Among the many important features of any printer is the physical path taken by paper through the machine. Printers have three standard paper paths: straight, U-shaped and L-shaped. Each type has its own advantages and disadvantages, making different types of printers well-suited for different uses.
Perhaps the simplest of the three is the straight path, which passes media through the printer in a straight line. Laser printers commonly use this path. Feeding media straight through the machine provides unparalleled printing speed; indeed, laser printers using the straight path can print almost twice as quickly as those using other paper paths. Furthermore, the straight path eliminates paper jams almost entirely, since there are no twists and turns inside the machine in which paper can get stuck.
Perhaps the biggest advantage of the straight path, though, is versatility. While other types of printers can only print on flexible paper, straight-path printers can print on thicker, stiffer media types such as cardboard and plastic. Some printers with this paper path can even print directly onto CDs. On the other hand, straight-path printers typically take up more space than L-shaped and U-shaped printers.
The U-shaped paper path is a popular option for inkjet printers. Typically, this type of printer stores paper in an input tray; the machine pulls sheets inside and upward, making a U-shape, and then deposits them in an output tray that sits directly above the input. The tray system makes it easy to store hundreds of sheets at once and retrieve the printed documents easily, making U-shaped paper paths ideal for high-volume printing.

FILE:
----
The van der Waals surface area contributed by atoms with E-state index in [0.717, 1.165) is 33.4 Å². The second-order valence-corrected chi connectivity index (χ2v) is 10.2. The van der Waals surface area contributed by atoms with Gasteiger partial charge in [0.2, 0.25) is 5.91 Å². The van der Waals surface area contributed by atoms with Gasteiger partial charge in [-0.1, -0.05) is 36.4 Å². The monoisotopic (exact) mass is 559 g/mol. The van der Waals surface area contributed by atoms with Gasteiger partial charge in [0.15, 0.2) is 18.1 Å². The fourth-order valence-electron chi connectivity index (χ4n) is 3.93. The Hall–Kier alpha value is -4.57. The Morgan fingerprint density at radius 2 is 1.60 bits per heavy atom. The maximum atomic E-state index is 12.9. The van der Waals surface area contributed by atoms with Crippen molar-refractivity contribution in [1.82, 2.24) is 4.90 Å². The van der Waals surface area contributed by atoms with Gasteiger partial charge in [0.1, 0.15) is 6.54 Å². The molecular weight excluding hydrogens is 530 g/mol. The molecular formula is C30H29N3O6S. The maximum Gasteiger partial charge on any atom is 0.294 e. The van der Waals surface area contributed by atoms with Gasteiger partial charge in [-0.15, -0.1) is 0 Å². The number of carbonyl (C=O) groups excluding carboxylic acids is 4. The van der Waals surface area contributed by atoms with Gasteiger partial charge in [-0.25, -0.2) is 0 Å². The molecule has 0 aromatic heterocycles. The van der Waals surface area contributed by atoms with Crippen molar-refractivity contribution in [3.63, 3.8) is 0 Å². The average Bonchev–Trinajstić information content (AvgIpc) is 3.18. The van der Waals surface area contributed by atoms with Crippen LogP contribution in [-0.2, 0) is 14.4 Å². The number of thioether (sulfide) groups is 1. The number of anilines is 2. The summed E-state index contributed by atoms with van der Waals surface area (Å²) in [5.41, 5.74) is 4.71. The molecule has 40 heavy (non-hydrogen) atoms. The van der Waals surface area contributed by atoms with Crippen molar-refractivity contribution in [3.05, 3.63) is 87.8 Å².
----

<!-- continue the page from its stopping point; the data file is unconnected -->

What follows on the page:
Unfortunately, the U-shaped paper path generally does not allow printing on thicker media. Printers using this shape also tend to be fairly bulky and do not print as quickly as straight-through printers. Nevertheless, its ability to handle high volume makes the U-shaped paper path popular for office use.
Like the straight paper path, the L-shaped paper path is typically found in laserjet printers. The user loads paper into a tray that sits above the printer; the machine pulls paper down, passes it through an L-shaped space and deposits the printed documents in an output tray on the other side. The L-shaped paper path lends itself to building compact and portable printers because the small input and output trays can be folded in to save space when the machine is not in use. This makes the L-shaped path an excellent option for home printing.
Because of the wide range of options, it is very important to consider the paper path when choosing a printer. Each of the three paper paths has its own advantages and disadvantages. Keep the intended media, location and volume in mind when choosing a printer and select the best paper path for the job. For more information on the 3 paper paths, read more about paper paths.